This measure won't go to reducing the deficit. Labor's deficit will be higher than the government's because the budget deficit in the last fiscal year was under two per cent. It came in at under two per cent, at 1.9 per cent, is continuing to fall and is projected to be back in balance in 2021, where that projection has been retained consistently since the end of 2015. When the deficit levy, which was a temporary levy and came off just as we promised to do, was introduced, this is what the Labor Party said about exactly what they're proposing to do here in this place today. The Leader of the Opposition said: 'It's a cheap trick of the government to sling on increasing the highest marginal rate of taxation.' The shadow Treasurer said:
We've been clear about our position on the deficit levy. We don't like it and we don't support it.
He also said:
… we don't believe that the answer of increasing the marginal tax rate is an innovative one or it's good policy …
Yet it's recommended here by the shadow Assistant Treasurer, and I have no doubt that's why the shadow Treasurer wouldn't dare show his face in this place to speak to this amendment, given the pathetic hypocrisy he is displaying in bringing this amendment forward. It's under his name, Mr Speaker. That doesn't mean much in this place when he's not prepared to come in here and speak to his own amendments. He also said, 'This is not something we would do if we were in office,' but they seem to be doing it in opposition.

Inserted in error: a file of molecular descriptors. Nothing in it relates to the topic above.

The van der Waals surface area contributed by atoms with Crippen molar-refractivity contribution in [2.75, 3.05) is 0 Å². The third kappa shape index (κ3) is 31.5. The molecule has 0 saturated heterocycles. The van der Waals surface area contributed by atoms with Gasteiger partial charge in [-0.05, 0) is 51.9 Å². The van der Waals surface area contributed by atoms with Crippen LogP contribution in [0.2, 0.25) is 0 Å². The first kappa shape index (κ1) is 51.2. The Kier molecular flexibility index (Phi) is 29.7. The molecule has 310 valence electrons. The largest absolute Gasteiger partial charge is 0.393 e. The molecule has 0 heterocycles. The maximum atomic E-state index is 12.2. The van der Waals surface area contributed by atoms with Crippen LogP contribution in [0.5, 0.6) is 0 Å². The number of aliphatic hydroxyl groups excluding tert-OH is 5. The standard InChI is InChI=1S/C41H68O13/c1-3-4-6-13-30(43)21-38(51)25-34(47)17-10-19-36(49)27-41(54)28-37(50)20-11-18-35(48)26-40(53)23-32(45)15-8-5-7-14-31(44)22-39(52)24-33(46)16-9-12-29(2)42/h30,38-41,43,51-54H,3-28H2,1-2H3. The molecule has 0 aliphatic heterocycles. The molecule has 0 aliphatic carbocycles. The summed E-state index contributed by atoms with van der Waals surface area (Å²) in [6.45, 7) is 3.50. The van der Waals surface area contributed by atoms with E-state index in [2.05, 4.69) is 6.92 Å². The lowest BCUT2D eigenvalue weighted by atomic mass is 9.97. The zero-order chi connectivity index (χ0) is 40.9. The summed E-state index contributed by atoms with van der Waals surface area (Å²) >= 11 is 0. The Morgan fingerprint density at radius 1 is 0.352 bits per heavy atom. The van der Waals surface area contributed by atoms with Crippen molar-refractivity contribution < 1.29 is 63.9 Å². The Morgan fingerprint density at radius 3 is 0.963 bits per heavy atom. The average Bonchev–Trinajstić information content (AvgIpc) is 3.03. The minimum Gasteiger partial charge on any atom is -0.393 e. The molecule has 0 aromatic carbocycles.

We've learnt this about the Labor Party in opposition: they'll say all sorts of things—'Oh, we're going to stand against making the pension more sustainable'—and they have their petitions and go on about it day in, day out, leading people to believe they're going to do one thing, and then on the eve of the election, as we saw with countless measures, such as the schoolkids bonus and pensions, over they flip. They backflip on the eve of the election. And you know what? Even still their deficit is higher. So this is what the shadow Treasurer said. Then, on the issue, apparently everyone who earns over $180,000 is rich, according to what the shadow Assistant Treasurer has just said, but not according to the Leader of the Opposition when he was asked by Neil Mitchell, 'Is $180,000 a year rich?' and he answered, 'No, it's not.' (Time expired)